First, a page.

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I have two hosts (A and B) with the same public key stored in ~/.ssh/authorized_keys. Why am I able to ssh between them without a password. The keypair was generated on a third host (C), so I am confident the private key is not available on either A or B.

Update: Answered my own question, and prompting from heavyd was helpful. Turns out I had 'OpenSSH Agent Forwarding' turned on on my local SSH client. The local SSH client (machine C) does have access to the private key, and was acting as agent to authenticate machine A to machine B. This is not what I want, and I'm turning off Agent Forwarding in my client.

tl;dr: Agent Forwarding

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Does commenting out the key (put a # at the beginning of the line) change anything? – heavyd Mar 13 '13 at 14:50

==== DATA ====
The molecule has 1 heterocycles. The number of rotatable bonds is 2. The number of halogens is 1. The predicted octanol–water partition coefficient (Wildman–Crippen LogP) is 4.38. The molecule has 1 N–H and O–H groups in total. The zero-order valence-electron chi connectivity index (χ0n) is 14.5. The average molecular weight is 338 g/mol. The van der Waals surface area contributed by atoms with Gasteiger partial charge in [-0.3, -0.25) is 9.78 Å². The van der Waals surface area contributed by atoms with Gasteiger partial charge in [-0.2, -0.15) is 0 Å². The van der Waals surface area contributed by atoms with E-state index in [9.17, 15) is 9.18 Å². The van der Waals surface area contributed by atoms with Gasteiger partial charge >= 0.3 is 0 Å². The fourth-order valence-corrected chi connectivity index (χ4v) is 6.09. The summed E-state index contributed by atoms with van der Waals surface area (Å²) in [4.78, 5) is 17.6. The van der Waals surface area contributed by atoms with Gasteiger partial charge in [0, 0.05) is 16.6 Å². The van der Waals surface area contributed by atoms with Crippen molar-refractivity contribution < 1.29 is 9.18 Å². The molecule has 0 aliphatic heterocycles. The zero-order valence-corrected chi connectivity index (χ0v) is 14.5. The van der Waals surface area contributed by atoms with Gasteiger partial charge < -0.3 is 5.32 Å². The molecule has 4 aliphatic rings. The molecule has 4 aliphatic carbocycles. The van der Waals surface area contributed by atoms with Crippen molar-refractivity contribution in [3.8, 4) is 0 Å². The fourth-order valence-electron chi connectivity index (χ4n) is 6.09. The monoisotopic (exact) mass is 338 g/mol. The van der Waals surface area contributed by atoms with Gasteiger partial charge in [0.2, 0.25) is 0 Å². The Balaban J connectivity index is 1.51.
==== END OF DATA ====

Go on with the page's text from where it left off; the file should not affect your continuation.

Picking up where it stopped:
If I comment out the key (on both hosts' authorized_keys), I am forced to use a password. – mwhidden Mar 13 '13 at 14:52
    
But the three hosts don't share the same home-directory, and hence ~/.ssh, do they? – mpy Mar 13 '13 at 14:53
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Running ssh -vv user@host should tell you which key is getting used. – heavyd Mar 13 '13 at 14:54
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You can post your answer as an answer and mark it as accepted if you want. – Jan Schejbal Mar 13 '13 at 15:24
up vote 0 down vote accepted

Answered my own question, and prompting from heavyd was helpful. Turns out I had Agent Forwarding turned on on my local SSH client. The local SSH client (machine C) does have access to the private key, and was acting as agent to authenticate machine A to machine B. This is not what I want, and I'm turning off Agent Forwarding in my client.

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